How does failure of proper observation for estrus affect cows in heat?
Jeffrey S. Stevenson of Kansas State University says, “The greatest limiting factor to successful fertilization is associated with detection of estrus. It is estimated that approximately 50% of heats go undetected on the average dairy farm in the U.S.” (1997). He goes on to state, “There are two important challenges in heat detection. The first is accurately recognizing signs of heat and the second is catching all possible heats in breeding heifers and cows. One might be quite accurate in catching cows in heat, but still have a major heat detection problem because too few heats are observed.” One solution for the issue of failure to properly observe estrus may be to adequately train employees in heat detection technique. In regards to specific timeframes for observing animals for heat, the proper time to observe animals is not while they are eating; instead, for the best results, it should be every employee’s job to make sure they observe animals at all times and properly identify the animals in heat. If herds are housed in stanchion barns, they need to be turned out daily, to conduct proper heat detection.

How does heat stress affect cows in heat?
As M.A. Varner of the University of Maryland explains, “The term ‘heat stress’ refers to the stress of hot weather and not the estrous or heat cycle.” He goes on to share how reproductive efficiency is affected by heat stress. “First, cows are harder to detect in estrus and are sometimes classified as anestrus. Second, cows that are bred by artificial insemination have a hard time becoming or staying pregnant. The second problem shows up as low conception rate or high services per conception.” A solution for heat stress is to have a great heat abatement strategy, which may include sprinklers, fans, tunnel ventilated barns, a source of water close to cows exiting the milking parlor, or multiple water sources for cows on pasture. In conclusion, there are many different factors that could cause a producer to say, “My cows are not showing heat and conceiving the way they should.” To overcome the obstacles, a producer needs to drill down through all layers to find the source of the problem - problems that could relate to the cows not showing heat or people not heat detecting correctly. There are also products available to aid in heat detection – such as tail paint, Kamars®, heat detection systems, heat detection workshops and protocol programs – but I suggest not just putting a Band-Aid on an underlying problem. Work with your local resources (veterinarian, Genex consultant, etc.) to determine the problem and fix it from its source.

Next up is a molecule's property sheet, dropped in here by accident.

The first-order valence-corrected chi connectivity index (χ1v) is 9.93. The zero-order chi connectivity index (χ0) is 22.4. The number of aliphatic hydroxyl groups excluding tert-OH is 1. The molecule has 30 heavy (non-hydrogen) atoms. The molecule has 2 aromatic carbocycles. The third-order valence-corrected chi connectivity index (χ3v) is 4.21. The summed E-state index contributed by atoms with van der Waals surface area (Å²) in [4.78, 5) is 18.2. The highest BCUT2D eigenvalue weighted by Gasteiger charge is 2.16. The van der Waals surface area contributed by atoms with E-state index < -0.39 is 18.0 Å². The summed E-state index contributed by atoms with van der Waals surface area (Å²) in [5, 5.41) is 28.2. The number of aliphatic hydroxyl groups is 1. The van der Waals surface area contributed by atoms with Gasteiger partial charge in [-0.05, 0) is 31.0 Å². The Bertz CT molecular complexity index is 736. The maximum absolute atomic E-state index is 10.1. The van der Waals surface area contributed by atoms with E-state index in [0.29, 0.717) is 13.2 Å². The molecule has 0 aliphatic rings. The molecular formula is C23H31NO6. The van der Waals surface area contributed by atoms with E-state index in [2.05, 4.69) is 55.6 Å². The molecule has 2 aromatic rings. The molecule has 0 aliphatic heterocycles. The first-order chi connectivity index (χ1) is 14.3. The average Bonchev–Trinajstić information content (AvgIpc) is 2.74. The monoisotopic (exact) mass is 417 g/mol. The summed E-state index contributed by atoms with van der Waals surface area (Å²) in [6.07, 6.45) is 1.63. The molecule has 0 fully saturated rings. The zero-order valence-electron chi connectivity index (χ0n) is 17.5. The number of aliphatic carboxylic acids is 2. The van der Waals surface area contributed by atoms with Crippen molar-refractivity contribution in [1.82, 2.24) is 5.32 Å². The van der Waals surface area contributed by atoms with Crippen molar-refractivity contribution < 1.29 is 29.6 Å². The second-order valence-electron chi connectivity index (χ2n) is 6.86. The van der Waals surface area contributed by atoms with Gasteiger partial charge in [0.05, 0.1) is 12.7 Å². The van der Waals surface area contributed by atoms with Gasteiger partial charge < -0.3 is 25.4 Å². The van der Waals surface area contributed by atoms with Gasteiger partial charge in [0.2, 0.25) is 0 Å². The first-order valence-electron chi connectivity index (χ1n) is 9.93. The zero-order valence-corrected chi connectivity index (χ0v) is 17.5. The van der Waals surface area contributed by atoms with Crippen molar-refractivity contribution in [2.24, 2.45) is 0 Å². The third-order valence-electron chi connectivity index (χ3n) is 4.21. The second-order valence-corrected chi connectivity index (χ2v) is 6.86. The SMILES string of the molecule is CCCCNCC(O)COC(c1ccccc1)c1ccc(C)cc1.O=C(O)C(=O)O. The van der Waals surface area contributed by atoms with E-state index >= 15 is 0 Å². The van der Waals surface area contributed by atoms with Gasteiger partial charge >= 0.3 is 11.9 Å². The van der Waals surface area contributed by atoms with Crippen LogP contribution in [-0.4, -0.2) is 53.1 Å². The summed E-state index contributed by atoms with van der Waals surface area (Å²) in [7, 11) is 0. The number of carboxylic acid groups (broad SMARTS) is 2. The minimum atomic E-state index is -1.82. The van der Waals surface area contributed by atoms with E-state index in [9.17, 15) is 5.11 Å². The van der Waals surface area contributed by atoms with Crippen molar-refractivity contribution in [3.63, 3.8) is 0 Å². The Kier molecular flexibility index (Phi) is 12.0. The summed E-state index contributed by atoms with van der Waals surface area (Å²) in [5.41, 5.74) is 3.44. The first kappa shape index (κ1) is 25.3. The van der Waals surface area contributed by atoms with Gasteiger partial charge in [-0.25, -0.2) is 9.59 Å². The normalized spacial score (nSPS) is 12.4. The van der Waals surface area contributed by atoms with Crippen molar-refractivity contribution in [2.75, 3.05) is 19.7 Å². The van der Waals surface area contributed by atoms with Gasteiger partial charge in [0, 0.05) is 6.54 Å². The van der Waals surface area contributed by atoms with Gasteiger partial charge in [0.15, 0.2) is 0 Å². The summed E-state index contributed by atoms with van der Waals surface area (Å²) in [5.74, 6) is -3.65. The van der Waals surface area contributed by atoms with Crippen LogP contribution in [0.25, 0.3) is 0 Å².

Fourichon, C., H. Seegers, and X. Malher. “Effects of Disease on Reproduction in Dairy Cows.”

Theriogenology 53.9 (2002). 1729-59.Stevenson, Jeffrey S. “The question would be are their cows really not showing heat or are we not heat detecting correctly.” 1997.

Varner, M. A. “Stress and Reproduction.” Dairy Integrated Reproductive Management.

Special thanks to Jerry Bertoldo, DMV, Dairy Specialist, Cornell University Cooperative Extension, Genesee County, N.Y.

Posted April 2012